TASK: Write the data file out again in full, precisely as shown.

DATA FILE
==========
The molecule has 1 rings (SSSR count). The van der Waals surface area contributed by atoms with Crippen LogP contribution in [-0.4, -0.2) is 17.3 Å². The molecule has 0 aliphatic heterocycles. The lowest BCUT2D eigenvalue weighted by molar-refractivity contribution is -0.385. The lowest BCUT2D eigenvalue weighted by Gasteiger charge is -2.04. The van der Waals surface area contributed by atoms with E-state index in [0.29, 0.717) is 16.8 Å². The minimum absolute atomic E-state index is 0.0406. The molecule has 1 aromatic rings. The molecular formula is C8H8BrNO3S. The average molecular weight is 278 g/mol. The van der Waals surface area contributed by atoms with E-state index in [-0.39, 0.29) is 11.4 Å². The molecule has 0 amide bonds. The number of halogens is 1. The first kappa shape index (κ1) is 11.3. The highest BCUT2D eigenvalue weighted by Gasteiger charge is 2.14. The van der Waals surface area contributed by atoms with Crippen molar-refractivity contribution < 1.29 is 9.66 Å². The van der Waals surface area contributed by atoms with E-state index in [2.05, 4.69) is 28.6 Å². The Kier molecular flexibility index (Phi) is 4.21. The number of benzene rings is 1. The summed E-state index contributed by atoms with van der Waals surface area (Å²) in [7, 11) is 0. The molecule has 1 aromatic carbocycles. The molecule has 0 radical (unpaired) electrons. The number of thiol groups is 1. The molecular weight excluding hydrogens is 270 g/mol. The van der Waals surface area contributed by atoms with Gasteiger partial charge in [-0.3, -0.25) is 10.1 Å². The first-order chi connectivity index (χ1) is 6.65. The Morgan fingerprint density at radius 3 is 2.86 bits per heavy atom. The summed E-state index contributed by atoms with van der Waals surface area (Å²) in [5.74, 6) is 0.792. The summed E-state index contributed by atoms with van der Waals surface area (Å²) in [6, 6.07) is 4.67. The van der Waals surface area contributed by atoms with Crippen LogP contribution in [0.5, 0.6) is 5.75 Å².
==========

The molecule has 1 rings (SSSR count). The van der Waals surface area contributed by atoms with Crippen LogP contribution in [-0.4, -0.2) is 17.3 Å². The molecule has 0 aliphatic heterocycles. The lowest BCUT2D eigenvalue weighted by molar-refractivity contribution is -0.385. The lowest BCUT2D eigenvalue weighted by Gasteiger charge is -2.04. The van der Waals surface area contributed by atoms with E-state index in [0.29, 0.717) is 16.8 Å². The minimum absolute atomic E-state index is 0.0406. The molecule has 1 aromatic rings. The molecular formula is C8H8BrNO3S. The average molecular weight is 278 g/mol. The van der Waals surface area contributed by atoms with E-state index in [-0.39, 0.29) is 11.4 Å². The molecule has 0 amide bonds. The number of halogens is 1. The first kappa shape index (κ1) is 11.3. The highest BCUT2D eigenvalue weighted by Gasteiger charge is 2.14. The van der Waals surface area contributed by atoms with Crippen molar-refractivity contribution < 1.29 is 9.66 Å². The van der Waals surface area contributed by atoms with E-state index in [2.05, 4.69) is 28.6 Å². The Kier molecular flexibility index (Phi) is 4.21. The number of benzene rings is 1. The summed E-state index contributed by atoms with van der Waals surface area (Å²) in [7, 11) is 0. The molecule has 1 aromatic carbocycles. The molecule has 0 radical (unpaired) electrons. The number of thiol groups is 1. The molecular weight excluding hydrogens is 270 g/mol. The van der Waals surface area contributed by atoms with Gasteiger partial charge in [-0.3, -0.25) is 10.1 Å². The first-order chi connectivity index (χ1) is 6.65. The Morgan fingerprint density at radius 3 is 2.86 bits per heavy atom. The summed E-state index contributed by atoms with van der Waals surface area (Å²) in [5.74, 6) is 0.792. The summed E-state index contributed by atoms with van der Waals surface area (Å²) in [6, 6.07) is 4.67. The van der Waals surface area contributed by atoms with Crippen LogP contribution in [0.5, 0.6) is 5.75 Å².